NK cell activating receptors and tumor recognition in humans

Curr Top Microbiol Immunol. 2006;298:175-82. doi: 10.1007/3-540-27743-9_9.


Natural killer (NK) cells have been known for many years as the lymphocyte subset characterized by the highest cytolytic potential against virus-infected and tumor-transformed cells. A surprisingly high number of surface molecules have been recognized that regulate human NK cell function. These include MHC-specific inhibitory receptors, which impair NK cells' ability to attack normal self-tissues, and activating receptors and coreceptors that allow them to recognize and kill transformed cells. The recent identification of some of the cellular ligands specifically recognized by these receptors/coreceptors contributes to elucidation of the mystery of the role played by NK cells in immune responses.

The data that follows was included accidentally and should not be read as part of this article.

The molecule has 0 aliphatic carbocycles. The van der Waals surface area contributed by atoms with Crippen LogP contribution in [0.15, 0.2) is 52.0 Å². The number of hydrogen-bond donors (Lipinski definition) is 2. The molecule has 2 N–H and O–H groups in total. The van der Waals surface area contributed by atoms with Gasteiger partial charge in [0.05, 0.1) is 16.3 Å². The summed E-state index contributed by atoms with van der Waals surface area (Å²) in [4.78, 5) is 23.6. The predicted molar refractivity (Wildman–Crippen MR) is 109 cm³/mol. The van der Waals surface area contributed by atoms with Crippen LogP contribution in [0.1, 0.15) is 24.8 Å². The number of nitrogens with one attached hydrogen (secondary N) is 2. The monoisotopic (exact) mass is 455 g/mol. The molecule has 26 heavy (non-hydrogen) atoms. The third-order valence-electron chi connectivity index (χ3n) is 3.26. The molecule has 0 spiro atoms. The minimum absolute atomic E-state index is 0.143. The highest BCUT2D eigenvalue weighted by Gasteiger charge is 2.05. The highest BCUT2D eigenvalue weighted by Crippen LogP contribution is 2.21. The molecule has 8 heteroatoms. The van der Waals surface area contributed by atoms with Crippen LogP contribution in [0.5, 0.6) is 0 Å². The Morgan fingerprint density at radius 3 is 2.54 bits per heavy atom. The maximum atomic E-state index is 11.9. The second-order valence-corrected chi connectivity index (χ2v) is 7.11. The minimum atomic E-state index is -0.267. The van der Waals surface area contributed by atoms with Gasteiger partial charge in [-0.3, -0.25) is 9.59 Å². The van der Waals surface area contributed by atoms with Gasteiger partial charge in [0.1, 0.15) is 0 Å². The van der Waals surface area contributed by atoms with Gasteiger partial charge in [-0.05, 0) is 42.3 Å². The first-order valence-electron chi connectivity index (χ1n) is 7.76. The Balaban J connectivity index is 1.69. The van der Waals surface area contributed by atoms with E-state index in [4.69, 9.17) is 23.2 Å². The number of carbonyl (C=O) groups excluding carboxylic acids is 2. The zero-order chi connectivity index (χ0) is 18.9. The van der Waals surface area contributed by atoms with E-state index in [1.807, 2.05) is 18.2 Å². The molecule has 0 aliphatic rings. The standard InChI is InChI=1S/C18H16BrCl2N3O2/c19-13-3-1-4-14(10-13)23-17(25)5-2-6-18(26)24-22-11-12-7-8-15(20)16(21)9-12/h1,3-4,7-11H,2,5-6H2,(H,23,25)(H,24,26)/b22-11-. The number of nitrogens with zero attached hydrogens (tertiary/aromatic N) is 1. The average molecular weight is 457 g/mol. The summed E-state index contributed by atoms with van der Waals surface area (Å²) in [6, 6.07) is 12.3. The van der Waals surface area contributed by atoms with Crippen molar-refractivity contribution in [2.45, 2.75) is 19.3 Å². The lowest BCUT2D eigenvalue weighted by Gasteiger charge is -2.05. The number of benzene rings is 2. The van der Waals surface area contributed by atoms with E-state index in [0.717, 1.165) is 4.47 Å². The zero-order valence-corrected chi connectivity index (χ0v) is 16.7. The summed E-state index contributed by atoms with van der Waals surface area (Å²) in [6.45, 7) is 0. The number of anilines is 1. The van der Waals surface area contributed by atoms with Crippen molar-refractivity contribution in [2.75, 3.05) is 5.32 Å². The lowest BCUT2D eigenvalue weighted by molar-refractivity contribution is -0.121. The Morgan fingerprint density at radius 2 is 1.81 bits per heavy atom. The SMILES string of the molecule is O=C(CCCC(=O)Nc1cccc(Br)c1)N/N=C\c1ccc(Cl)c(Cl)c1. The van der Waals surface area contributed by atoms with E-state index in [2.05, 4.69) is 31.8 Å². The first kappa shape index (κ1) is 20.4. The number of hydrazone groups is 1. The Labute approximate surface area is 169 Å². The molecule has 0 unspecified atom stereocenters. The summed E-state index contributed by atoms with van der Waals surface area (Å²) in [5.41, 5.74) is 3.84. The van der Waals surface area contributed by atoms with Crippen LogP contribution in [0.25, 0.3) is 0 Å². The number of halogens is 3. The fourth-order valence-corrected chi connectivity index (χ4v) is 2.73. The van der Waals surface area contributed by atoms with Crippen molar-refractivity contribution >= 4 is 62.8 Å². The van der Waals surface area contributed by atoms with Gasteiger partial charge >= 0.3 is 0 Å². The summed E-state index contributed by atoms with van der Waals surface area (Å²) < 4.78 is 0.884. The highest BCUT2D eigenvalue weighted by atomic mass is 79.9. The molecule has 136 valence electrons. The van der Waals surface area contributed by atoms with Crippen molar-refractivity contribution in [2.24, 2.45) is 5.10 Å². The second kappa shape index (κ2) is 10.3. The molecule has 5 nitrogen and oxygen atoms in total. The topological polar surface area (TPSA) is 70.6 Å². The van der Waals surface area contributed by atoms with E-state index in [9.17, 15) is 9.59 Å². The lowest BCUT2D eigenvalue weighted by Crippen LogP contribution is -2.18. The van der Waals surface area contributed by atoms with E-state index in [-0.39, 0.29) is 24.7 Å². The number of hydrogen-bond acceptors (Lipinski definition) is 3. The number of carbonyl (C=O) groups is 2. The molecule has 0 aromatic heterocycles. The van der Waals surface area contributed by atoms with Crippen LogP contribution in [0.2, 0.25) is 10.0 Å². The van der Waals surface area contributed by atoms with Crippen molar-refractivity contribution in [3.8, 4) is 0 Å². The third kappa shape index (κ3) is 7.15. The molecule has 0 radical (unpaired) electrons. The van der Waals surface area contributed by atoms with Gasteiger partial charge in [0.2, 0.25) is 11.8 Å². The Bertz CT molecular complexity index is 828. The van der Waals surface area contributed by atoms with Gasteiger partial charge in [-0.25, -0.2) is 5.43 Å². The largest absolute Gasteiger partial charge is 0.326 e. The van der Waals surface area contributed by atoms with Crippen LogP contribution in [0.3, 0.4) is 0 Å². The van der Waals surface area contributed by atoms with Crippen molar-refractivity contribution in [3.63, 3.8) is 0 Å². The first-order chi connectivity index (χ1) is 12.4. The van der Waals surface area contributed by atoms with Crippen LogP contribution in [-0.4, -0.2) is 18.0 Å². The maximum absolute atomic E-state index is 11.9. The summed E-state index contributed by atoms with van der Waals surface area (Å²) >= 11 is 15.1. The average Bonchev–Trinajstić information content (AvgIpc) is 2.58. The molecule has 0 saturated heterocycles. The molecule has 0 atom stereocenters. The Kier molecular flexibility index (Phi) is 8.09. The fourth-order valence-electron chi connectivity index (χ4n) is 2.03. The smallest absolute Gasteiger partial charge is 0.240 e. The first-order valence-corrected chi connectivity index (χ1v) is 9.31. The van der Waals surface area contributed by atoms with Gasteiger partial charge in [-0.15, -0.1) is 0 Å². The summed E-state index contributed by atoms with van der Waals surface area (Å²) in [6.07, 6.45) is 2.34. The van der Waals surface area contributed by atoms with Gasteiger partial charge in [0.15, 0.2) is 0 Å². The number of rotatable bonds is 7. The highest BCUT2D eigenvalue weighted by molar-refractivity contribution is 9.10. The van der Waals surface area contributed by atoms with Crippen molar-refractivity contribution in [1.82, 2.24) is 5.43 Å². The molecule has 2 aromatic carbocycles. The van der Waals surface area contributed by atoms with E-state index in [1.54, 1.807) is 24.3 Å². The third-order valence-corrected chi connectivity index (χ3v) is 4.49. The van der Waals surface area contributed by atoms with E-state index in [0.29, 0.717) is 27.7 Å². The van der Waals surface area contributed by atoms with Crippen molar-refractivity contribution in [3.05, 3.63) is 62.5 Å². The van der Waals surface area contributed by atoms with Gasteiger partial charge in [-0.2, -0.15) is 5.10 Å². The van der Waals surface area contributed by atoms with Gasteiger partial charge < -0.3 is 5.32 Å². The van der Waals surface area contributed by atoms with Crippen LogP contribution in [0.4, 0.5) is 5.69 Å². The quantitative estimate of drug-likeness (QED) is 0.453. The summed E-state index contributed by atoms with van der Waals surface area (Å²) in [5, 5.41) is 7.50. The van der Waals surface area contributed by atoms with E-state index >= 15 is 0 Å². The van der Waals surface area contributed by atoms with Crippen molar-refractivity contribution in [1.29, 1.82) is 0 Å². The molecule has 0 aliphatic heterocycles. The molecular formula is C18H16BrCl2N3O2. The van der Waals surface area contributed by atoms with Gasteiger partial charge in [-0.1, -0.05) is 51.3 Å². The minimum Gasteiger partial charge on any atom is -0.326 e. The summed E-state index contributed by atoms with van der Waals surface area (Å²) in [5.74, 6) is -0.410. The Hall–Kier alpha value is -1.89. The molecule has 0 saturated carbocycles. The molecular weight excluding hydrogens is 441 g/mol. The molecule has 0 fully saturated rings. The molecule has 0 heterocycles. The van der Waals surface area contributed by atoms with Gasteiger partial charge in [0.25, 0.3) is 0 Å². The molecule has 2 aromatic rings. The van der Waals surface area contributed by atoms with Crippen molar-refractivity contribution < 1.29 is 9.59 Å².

Publication types

  • Research Support, Non-U.S. Gov't
  • Review

MeSH terms

  • Humans
  • Killer Cells, Natural / immunology*
  • Lymphocyte Activation
  • Models, Immunological
  • Neoplasms / immunology*
  • Receptors, Immunologic / metabolism*


  • Receptors, Immunologic